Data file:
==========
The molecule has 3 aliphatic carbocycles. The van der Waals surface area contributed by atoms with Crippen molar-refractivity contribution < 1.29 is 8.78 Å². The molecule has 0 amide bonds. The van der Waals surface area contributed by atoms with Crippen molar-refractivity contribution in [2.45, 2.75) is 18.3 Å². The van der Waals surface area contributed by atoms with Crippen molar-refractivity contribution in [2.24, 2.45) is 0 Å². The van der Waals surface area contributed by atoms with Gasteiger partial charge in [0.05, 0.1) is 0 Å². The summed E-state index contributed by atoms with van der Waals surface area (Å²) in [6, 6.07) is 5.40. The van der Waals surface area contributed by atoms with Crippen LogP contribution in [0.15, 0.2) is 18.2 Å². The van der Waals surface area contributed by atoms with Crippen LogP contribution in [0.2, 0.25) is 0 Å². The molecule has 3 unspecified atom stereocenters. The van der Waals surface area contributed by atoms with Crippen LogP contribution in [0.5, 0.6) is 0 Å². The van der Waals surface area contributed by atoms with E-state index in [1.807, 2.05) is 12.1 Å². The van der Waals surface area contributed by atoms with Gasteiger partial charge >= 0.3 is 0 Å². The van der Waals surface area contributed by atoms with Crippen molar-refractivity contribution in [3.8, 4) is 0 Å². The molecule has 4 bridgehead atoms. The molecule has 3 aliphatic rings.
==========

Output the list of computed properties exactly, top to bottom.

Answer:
The molecule has 3 aliphatic carbocycles. The van der Waals surface area contributed by atoms with Crippen molar-refractivity contribution < 1.29 is 8.78 Å². The molecule has 0 amide bonds. The van der Waals surface area contributed by atoms with Crippen molar-refractivity contribution in [2.45, 2.75) is 18.3 Å². The van der Waals surface area contributed by atoms with Crippen molar-refractivity contribution in [2.24, 2.45) is 0 Å². The van der Waals surface area contributed by atoms with Gasteiger partial charge in [0.05, 0.1) is 0 Å². The summed E-state index contributed by atoms with van der Waals surface area (Å²) in [6, 6.07) is 5.40. The van der Waals surface area contributed by atoms with Crippen LogP contribution in [0.15, 0.2) is 18.2 Å². The van der Waals surface area contributed by atoms with Crippen LogP contribution in [0.2, 0.25) is 0 Å². The molecule has 3 unspecified atom stereocenters. The van der Waals surface area contributed by atoms with Crippen LogP contribution in [0.5, 0.6) is 0 Å². The van der Waals surface area contributed by atoms with E-state index in [1.807, 2.05) is 12.1 Å². The van der Waals surface area contributed by atoms with Gasteiger partial charge >= 0.3 is 0 Å². The van der Waals surface area contributed by atoms with Crippen molar-refractivity contribution in [3.8, 4) is 0 Å². The molecule has 4 bridgehead atoms. The molecule has 3 aliphatic rings.